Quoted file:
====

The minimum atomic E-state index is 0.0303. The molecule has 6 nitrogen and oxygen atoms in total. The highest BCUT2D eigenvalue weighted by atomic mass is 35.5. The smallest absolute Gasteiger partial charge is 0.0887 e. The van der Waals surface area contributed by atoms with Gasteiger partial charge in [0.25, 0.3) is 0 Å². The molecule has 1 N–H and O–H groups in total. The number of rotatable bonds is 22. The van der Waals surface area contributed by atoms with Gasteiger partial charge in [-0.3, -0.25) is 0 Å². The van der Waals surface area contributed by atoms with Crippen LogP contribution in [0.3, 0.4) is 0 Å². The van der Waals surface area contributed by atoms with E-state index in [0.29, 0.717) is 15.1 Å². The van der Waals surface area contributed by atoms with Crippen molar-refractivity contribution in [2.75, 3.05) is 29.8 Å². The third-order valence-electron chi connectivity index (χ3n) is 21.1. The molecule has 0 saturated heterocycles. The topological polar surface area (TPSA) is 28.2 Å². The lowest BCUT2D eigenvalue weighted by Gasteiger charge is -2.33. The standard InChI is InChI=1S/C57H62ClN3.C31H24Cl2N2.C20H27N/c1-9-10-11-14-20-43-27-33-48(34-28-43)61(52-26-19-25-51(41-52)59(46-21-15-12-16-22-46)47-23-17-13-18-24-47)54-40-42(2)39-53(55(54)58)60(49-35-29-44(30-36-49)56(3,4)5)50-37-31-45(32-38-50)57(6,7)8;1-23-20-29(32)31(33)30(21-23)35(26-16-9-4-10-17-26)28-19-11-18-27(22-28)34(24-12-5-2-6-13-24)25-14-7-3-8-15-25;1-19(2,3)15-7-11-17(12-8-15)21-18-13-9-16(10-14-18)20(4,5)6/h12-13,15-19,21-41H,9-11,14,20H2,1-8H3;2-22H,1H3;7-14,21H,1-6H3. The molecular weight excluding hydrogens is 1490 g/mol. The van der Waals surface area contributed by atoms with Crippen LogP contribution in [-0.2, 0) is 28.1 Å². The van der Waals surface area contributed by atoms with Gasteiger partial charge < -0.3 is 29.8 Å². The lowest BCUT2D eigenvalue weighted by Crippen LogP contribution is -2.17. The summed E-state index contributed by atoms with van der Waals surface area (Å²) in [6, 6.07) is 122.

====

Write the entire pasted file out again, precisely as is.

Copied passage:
The minimum atomic E-state index is 0.0303. The molecule has 6 nitrogen and oxygen atoms in total. The highest BCUT2D eigenvalue weighted by atomic mass is 35.5. The smallest absolute Gasteiger partial charge is 0.0887 e. The van der Waals surface area contributed by atoms with Gasteiger partial charge in [0.25, 0.3) is 0 Å². The molecule has 1 N–H and O–H groups in total. The number of rotatable bonds is 22. The van der Waals surface area contributed by atoms with Gasteiger partial charge in [-0.3, -0.25) is 0 Å². The van der Waals surface area contributed by atoms with Crippen LogP contribution in [0.3, 0.4) is 0 Å². The van der Waals surface area contributed by atoms with E-state index in [0.29, 0.717) is 15.1 Å². The van der Waals surface area contributed by atoms with Crippen molar-refractivity contribution in [2.75, 3.05) is 29.8 Å². The third-order valence-electron chi connectivity index (χ3n) is 21.1. The molecule has 0 saturated heterocycles. The topological polar surface area (TPSA) is 28.2 Å². The lowest BCUT2D eigenvalue weighted by Gasteiger charge is -2.33. The standard InChI is InChI=1S/C57H62ClN3.C31H24Cl2N2.C20H27N/c1-9-10-11-14-20-43-27-33-48(34-28-43)61(52-26-19-25-51(41-52)59(46-21-15-12-16-22-46)47-23-17-13-18-24-47)54-40-42(2)39-53(55(54)58)60(49-35-29-44(30-36-49)56(3,4)5)50-37-31-45(32-38-50)57(6,7)8;1-23-20-29(32)31(33)30(21-23)35(26-16-9-4-10-17-26)28-19-11-18-27(22-28)34(24-12-5-2-6-13-24)25-14-7-3-8-15-25;1-19(2,3)15-7-11-17(12-8-15)21-18-13-9-16(10-14-18)20(4,5)6/h12-13,15-19,21-41H,9-11,14,20H2,1-8H3;2-22H,1H3;7-14,21H,1-6H3. The molecular weight excluding hydrogens is 1490 g/mol. The van der Waals surface area contributed by atoms with Crippen LogP contribution in [-0.2, 0) is 28.1 Å². The van der Waals surface area contributed by atoms with Gasteiger partial charge < -0.3 is 29.8 Å². The lowest BCUT2D eigenvalue weighted by Crippen LogP contribution is -2.17. The summed E-state index contributed by atoms with van der Waals surface area (Å²) in [6, 6.07) is 122.